… he asked if I knew that the Grand Palace was closed that day. I said I didn’t realize that. No worries. He had a friend that was a tuk-tuk driver. He’d take me to visit the best places that not many tourists got to see. Oh, how lucky I was. Not.
I immediately thought this must be a scam. I told him I had to meet some friends at the main entrance so would come back for the tuk-tuk. Needless to say, the Grand Palace was open.
This scam still operates today. If you ever visit Bangkok and are told by a “friendly” local that something is closed, just say thanks and walk away. Do not engage them in conversation at all. They are almost all scammers.
As you can see, everything bad that could happen did happen. There were other attempted taxi scams, but it was the heat and humidity that was the real killer. It was so bad that I vowed never to come back.
My second visit
I really had no intention of returning. When I sold my business in 2010, I had already contacted some lawyers about getting a visa to live in the US. I had visited New York over a dozen times and it’s where I planned to live.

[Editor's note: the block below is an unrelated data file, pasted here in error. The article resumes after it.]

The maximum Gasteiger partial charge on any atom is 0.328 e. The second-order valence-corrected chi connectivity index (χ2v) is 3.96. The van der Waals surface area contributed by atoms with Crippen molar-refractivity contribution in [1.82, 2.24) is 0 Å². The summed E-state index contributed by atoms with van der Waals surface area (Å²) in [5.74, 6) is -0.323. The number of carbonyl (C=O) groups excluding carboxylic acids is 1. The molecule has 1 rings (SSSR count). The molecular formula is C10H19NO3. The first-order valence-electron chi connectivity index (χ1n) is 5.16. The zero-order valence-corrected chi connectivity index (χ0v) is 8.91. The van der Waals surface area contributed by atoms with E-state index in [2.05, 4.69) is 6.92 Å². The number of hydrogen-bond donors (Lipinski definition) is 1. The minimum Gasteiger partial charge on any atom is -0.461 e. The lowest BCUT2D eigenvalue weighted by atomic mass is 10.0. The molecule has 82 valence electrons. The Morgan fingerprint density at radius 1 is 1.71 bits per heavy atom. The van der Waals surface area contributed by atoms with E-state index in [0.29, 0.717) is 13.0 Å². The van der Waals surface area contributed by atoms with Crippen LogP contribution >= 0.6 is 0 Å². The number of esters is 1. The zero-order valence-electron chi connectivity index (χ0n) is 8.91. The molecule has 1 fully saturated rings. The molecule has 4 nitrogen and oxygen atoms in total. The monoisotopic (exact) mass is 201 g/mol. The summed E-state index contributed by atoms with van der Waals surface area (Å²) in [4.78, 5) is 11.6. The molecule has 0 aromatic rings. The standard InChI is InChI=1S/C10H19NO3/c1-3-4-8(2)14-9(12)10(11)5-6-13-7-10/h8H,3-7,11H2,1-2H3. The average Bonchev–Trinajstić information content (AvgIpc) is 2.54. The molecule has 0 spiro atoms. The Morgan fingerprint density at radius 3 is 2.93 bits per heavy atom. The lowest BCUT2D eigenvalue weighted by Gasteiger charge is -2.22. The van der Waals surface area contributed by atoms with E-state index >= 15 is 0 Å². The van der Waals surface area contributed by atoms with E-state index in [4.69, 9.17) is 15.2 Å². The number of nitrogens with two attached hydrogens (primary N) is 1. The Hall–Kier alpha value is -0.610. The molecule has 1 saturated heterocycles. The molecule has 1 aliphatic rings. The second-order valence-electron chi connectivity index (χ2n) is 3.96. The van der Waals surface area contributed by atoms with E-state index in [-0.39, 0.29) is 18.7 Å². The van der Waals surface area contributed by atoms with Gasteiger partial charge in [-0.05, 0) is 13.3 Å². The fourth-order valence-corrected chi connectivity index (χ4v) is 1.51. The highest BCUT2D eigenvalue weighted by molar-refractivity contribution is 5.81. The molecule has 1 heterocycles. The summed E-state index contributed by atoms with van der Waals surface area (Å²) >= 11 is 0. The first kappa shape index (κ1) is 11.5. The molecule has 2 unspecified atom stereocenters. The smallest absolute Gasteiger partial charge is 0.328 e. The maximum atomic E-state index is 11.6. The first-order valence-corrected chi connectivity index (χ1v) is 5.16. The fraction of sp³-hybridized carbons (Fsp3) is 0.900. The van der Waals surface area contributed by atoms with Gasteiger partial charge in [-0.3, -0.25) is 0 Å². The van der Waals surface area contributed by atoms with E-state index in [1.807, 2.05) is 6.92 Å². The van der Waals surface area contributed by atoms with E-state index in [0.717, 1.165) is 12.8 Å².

Then I met a Thai woman that was studying English in London. We hit it off and started dating. After a few months, it was time for her to move back home. She suggested I go with her.
So, my New York plans took a back seat. My memories of the heat and humidity of Bangkok were quite a distant memory. How bad can it be, I thought.
I decided to give it a year in Bangkok and then decide whether to stay or not. So, I rented out my apartment in London for a year and off I went.
Renting my apartment out was a way to stop me from rushing back after a week or two. I was committed to a year in Bangkok. I needed enough time to give it a go.
Curfew in Bangkok